Hmmmm….That was trickier.
And getting through the “Pipeline,” heavy rope netting shaped like a cylinder, was particularly frustrating. My foot kept get caught in the gaps and there was not much room to work with.
Still, I am happy to say that I ran more of the course than I did in 2016 – even if at the end, my knees and legs were barking at me.
The thing that was most remarkable though was the turnout: People of all ages, shapes and sizes, and of all levels of fitness.
Some guys had the bodies of Greek gods and others of repeat visitors to Greek diners. (As for me, wearing tight-fitting leggings, I felt like a human sausage.)
Regardless of their body types, strangers were friendly and courteous to each other.
They took turns at the obstacle courses. They cheered or applauded encouragement for others. They lent a hand when needed.
And they did this all for charity – to raise money for St. Jude Children’s Research Hospital.
In the end, what I discovered is it isn’t how fast you finished or whether you look like you can grace the cover of Men’s Health magazine.
Challenging yourself, being in the community of others, and having fun for a good cause – that’s what it’s all about.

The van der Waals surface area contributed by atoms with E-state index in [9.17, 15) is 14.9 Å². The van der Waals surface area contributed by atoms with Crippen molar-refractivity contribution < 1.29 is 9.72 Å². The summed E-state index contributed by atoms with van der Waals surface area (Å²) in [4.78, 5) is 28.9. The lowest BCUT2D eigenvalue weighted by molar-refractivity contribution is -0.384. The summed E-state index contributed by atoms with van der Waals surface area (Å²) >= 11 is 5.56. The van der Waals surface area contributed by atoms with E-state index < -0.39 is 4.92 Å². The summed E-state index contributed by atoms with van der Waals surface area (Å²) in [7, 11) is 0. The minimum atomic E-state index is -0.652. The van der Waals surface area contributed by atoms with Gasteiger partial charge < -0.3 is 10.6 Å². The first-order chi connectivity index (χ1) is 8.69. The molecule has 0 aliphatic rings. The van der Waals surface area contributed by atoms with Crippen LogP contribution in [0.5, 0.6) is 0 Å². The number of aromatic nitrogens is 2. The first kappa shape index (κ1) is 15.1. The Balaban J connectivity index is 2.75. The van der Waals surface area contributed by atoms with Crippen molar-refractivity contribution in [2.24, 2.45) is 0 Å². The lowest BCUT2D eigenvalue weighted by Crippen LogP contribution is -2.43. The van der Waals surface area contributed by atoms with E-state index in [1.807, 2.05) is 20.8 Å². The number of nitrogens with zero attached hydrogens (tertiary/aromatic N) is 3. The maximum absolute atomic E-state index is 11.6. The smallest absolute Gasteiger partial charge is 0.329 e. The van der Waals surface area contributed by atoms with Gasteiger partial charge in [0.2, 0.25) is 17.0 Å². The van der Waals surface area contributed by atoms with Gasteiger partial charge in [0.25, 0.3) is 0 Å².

This is the latest installment in the About Men Radio Fitness Challenge in which members of the AMR posse have pledged to eat better and adopt a healthier lifestyle in order to lose weight. Chris Mele has this update:
My moment of truth arrives on Monday.
I go back to see the doctor, who when I last visited, said she wanted me to drop 15 pounds.
So after doubling down on my workouts for the past two months (after being sidelined with an illness for a month), after cranking up the intensity of my exercise, curbing my sugar intake and tracking my calories with an online app, I stepped on the scale today and…
I GAINED two pounds.
To borrow a line from “Blazing Saddles”: “What in the Wide World of Sports is going on here?!”